Even more things I like about Hanoi
(I’ve been at home, resting from all the travel. In a few days I leave for Myrtle Beach, then Istanbul. More regular posts will begin then.)
I try not to rank places, because the relationship between a city and its residents is far more complex than a number. Certainly one assigned by me, an outsider with odd preferences. I mean, not everyone likes walking ten miles a day, so it would be silly of me to assign a place a score.
Especially a low one. Because most cities work, at least for their residents. Culture shapes cities, and cities in turn shape culture, and over time, the result is usually a happy fit.1
Also, people are resilient and make the best of whatever situation. So even brutally ugly cities have absolutely wonderful and beautiful things.2
Yet, as I wrote in my piece on Lạng Sơn, despite being a cultural nomad, I’ve got a culture, I’ve got biases, and I’m a numbers guy, so consequently I’ve got a little internal ranking of where I’ve traveled and Hanoi is near the top. If not at the very top.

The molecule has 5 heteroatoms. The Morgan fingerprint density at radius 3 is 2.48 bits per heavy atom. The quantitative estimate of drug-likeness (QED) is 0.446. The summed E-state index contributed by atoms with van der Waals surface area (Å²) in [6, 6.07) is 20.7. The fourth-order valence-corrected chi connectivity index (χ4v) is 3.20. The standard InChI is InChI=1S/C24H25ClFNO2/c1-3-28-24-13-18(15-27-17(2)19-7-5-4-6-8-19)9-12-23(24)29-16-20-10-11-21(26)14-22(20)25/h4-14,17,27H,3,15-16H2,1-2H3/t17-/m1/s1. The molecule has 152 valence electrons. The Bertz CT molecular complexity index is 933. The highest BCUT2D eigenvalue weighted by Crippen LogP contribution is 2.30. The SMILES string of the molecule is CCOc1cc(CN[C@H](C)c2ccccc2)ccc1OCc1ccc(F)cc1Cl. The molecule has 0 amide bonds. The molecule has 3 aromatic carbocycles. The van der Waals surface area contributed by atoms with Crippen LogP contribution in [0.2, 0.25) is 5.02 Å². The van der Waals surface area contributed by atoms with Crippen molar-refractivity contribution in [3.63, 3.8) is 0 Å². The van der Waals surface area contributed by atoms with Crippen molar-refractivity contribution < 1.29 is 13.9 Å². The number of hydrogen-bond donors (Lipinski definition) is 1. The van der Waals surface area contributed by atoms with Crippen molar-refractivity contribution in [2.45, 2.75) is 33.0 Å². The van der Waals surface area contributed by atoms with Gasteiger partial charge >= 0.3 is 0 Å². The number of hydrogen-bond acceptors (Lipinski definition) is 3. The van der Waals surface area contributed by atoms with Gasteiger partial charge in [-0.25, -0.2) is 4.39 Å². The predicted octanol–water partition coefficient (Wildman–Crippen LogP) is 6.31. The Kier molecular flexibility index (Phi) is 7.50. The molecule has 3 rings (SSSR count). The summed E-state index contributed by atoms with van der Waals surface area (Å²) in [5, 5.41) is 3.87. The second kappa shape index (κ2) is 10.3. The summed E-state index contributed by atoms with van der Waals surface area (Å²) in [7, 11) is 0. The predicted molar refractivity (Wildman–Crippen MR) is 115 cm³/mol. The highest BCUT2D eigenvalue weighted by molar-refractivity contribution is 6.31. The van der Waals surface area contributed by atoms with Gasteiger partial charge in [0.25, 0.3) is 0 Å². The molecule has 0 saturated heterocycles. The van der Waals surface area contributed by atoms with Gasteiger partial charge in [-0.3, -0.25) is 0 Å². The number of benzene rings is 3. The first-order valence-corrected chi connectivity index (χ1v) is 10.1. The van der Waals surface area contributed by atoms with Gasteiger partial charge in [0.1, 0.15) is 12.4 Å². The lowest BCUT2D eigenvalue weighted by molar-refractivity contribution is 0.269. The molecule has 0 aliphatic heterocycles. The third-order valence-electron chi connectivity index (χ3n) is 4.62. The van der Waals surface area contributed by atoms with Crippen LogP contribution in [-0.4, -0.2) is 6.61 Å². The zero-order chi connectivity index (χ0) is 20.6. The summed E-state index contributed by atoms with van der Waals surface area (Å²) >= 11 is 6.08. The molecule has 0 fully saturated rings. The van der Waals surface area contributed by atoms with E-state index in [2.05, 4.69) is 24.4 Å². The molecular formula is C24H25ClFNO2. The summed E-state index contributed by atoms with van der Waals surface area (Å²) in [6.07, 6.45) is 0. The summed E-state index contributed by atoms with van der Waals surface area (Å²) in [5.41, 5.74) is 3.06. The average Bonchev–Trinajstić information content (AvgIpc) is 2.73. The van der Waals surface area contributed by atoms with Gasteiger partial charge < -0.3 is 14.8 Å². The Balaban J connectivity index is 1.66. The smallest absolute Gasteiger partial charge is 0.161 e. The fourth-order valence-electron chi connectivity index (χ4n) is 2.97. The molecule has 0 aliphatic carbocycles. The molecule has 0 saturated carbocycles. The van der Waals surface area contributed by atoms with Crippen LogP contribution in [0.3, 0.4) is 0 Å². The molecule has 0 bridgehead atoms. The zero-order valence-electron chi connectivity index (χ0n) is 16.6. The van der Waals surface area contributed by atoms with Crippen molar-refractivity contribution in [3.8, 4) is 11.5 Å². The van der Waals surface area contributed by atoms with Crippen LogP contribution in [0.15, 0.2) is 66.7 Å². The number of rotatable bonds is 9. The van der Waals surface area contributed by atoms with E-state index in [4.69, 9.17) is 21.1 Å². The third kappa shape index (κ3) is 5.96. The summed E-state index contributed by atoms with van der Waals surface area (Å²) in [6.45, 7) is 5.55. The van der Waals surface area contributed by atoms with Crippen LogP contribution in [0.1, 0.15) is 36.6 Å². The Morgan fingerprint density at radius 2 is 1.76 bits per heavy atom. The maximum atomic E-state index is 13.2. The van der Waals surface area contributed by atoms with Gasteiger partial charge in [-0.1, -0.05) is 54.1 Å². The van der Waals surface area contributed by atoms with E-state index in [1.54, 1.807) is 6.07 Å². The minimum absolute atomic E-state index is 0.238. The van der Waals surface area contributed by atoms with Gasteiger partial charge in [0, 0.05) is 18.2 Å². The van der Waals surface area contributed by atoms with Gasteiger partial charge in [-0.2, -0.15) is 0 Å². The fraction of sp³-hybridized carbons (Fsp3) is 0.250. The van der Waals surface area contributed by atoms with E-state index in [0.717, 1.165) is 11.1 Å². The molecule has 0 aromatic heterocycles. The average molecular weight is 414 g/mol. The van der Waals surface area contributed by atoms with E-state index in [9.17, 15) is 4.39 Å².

The result is I miss Hanoi constantly. Mostly I miss its generosity, especially in contrast to the very wealthy, rather unhappy US, where I’ve been for the last month.
But like a lost love, it’s the smaller things I miss most. Some of which I wrote about while in Vietnam.
Here are four more of those things. None is particularly huge, but in aggregate they make a city and culture that really works for me. For whatever reason.
(And also a small list of things I don’t like about Hanoi. It can’t all be good!)
The beer halls are everywhere in Hanoi, although hall isn’t really the right word. More like “beer small rooms open to the street with plastic tables and tiny plastic chairs that sprawl out onto the sidewalk, and sometimes into the road.”
They serve only one beer on draft, Bia Hà Nội, which is constantly and noisily delivered by trucks. The metal kegs rolled across the street, into the hall, then into a refrigerated cabinet to be tapped by a young man or woman filling chipped glass after chipped glass, plastic pitcher after plastic pitcher, from a hose, only momentarily stopping the flow with a pinch of the tube.